Advani gives in to Sangh bait, patches up with BJP

Advani gives in to Sangh bait, patches up with BJP

Party not to push Modi's projection as PM nominee

Advani gives in to Sangh bait, patches up with BJP

A sulking and isolated L K Advani patched up with the Bharatiya Janata Party (BJP) within 36 hours of quitting three posts on a mere assurance that “concerns about the functioning of the party would be properly addressed.”

While Advani, 85, accepted the bait offered to him as Rashtriya Swayamsevak Sangh (RSS) chief Mohan Bhagwat brokered the truce making it perhaps the most honourable exit he could have got, the BJP continues to hold on to its decision of appointing Gujarat Chief Minister Narendra Modi election campaign committee head.

The high-decibel drama continued on Tuesday with top leaders, including Sushma Swaraj, Nitin Gadkari, Jaswant Singh and Uma Bharti, queuing up at Advani’s house to persuade him to take back his resignation from the national executive, parliamentary board and the election committee.

“On Tuesday afternoon, RSS Sarsanghchalak Mohan Bhagwat spoke to Advani and asked him to respect the BJP parliamentary board decision and continue to guide the party in national interest. Advani has decided to accept Shri Bhagwat’s advice,” BJP president Rajnath Singh announced on Tuesday evening at the former deputy prime minister’s residence.

“The party president will discuss the modalities of addressing these concerns with Advani,” Singh said without giving details. The parliamentary board on Monday decided not to accept his resignation and persuade him to take it back.

Interestingly, Advani chose not to be present at the hurriedly convened press conference addressed by other senior leaders, including Sushma and Gadkari.

But Singh downplayed it,  saying that Advani was advised not to  attend it as it would not have looked decent to hold a press meet where he would be seated next to them.

Sources said there had been a behind-the-scene understanding that the party would not rush through to anoint Modi as prime ministerial candidate of the party ahead of 2014 Lok Sabha elections.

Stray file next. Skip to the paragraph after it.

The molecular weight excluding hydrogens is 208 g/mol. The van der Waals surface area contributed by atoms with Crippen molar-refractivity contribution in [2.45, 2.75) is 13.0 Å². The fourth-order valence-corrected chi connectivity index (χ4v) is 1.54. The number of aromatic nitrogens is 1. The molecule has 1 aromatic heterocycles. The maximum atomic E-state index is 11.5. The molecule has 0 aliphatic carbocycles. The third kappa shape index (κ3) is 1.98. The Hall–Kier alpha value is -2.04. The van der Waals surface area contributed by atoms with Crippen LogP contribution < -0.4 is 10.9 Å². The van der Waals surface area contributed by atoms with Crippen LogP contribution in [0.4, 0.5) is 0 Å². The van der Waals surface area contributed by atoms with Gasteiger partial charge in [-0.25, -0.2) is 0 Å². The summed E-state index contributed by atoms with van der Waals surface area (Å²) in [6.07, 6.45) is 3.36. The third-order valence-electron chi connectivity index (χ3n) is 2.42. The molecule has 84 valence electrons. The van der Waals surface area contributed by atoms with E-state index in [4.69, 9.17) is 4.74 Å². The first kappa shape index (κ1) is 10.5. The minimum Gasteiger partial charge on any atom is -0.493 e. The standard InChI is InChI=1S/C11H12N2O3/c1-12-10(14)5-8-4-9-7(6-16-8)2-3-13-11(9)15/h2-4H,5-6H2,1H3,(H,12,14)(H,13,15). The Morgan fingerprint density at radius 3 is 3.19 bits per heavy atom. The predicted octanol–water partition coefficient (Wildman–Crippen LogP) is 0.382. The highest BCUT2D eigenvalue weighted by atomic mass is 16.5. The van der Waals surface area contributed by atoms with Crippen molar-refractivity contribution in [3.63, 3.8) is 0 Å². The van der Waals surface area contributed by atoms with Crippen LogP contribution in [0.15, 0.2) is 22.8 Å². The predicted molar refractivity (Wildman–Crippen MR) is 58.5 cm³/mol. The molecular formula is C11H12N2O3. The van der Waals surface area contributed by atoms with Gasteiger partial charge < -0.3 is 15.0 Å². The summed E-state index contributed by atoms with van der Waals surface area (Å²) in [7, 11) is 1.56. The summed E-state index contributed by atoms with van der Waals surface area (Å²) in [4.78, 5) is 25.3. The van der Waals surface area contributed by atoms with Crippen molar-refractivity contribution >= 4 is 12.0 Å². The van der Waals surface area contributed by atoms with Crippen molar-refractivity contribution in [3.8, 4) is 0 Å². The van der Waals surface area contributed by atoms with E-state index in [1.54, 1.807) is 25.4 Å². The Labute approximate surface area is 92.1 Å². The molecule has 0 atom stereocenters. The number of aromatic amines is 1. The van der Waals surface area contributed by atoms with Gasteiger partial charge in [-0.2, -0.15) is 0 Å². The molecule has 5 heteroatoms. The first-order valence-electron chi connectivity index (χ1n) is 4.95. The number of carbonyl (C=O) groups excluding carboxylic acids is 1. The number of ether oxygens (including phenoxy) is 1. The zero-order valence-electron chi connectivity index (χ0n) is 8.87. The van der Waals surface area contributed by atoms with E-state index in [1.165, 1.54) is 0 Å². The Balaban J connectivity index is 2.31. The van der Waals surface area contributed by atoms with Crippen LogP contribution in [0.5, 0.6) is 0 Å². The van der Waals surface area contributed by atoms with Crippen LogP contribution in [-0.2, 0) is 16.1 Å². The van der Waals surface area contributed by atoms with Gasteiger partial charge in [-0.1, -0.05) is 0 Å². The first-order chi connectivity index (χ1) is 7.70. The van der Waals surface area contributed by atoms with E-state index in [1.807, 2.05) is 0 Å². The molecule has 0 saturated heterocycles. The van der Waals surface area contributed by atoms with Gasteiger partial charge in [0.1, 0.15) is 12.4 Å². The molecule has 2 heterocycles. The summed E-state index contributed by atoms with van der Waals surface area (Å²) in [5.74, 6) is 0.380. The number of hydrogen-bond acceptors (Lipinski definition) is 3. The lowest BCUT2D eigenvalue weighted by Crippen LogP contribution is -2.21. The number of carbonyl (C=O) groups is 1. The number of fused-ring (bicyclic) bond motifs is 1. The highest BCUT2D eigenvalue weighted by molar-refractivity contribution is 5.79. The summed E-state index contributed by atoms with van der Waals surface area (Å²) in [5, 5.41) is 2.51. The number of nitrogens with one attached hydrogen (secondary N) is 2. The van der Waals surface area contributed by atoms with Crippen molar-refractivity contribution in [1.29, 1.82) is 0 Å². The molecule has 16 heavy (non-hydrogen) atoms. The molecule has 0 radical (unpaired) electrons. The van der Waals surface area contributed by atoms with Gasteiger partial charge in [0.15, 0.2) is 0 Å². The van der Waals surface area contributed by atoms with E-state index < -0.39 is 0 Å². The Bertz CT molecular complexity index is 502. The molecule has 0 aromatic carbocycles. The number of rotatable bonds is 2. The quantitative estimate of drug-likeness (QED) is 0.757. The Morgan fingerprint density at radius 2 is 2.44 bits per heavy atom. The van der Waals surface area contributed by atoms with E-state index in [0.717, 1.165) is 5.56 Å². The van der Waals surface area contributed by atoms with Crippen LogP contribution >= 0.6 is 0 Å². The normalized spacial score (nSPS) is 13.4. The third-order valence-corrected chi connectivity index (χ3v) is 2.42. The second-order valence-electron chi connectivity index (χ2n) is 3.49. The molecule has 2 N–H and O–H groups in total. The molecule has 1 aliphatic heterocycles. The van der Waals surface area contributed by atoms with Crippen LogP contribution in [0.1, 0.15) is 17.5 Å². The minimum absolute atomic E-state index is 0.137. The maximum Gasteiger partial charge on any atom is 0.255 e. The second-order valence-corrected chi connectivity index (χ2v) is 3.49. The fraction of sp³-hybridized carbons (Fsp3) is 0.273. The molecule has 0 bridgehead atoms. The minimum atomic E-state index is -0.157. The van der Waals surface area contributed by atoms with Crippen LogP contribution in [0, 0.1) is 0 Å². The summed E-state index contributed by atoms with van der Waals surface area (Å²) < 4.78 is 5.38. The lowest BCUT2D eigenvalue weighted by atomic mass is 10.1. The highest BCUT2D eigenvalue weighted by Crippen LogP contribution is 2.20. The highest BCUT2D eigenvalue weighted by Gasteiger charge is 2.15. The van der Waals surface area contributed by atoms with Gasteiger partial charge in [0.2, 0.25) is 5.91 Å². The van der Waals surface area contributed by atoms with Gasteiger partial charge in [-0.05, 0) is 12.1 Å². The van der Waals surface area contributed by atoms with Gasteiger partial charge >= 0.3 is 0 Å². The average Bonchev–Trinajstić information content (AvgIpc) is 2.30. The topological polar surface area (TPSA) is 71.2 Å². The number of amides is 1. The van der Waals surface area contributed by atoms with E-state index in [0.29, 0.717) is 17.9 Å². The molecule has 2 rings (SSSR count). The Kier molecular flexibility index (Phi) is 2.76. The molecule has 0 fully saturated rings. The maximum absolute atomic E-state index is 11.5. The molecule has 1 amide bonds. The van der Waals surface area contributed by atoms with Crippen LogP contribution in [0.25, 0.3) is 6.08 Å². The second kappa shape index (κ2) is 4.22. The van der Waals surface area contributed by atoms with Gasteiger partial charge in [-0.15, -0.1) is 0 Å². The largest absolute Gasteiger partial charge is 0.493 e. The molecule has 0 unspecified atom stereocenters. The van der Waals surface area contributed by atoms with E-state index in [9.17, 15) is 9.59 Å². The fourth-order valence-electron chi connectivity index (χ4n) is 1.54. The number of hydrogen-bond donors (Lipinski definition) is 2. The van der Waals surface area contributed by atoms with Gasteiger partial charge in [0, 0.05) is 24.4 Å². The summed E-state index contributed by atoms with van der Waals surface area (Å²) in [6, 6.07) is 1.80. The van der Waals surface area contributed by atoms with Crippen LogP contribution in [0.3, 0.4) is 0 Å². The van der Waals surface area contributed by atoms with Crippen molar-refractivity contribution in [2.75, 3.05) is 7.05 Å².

Party leaders close to Advani were of the view that the tallest leader could not be seen as a cheerleader to his one-time protégé Modi. Due to that he registered his protest by choosing a time that suited him most to resign only from those posts that were connected to party’s poll matters. He had retained the post of National Democratic Alliance working president.

A senior leader, however, said Advani’s open defiance had not gone down well with cadre and they had been calling party headquarters denouncing the action.

In his resignation letter to Rajnath Singh, Advani had said that he was “finding it difficult to reconcile either with the current functioning of the party, or the direction in which it is going”, apart from questioning what he felt that most of the leaders are just pursuing their personal agendas”.Singh, however, stood by the party’s stand of not budging on Modi issue.

“Who is talking about changing the decision? Where am I changing my decision,” he said in Banswada in Rajasthan on Tuesday when asked whether he would remain “firm” on his decision. Modi, whose elevation precipitated the crisis in the party, tweeted immediately after the truce was announced: “I said on Monday that Advaniji will not disappoint lakhs of karyakartas .  I whole heartedly welcome his decision.”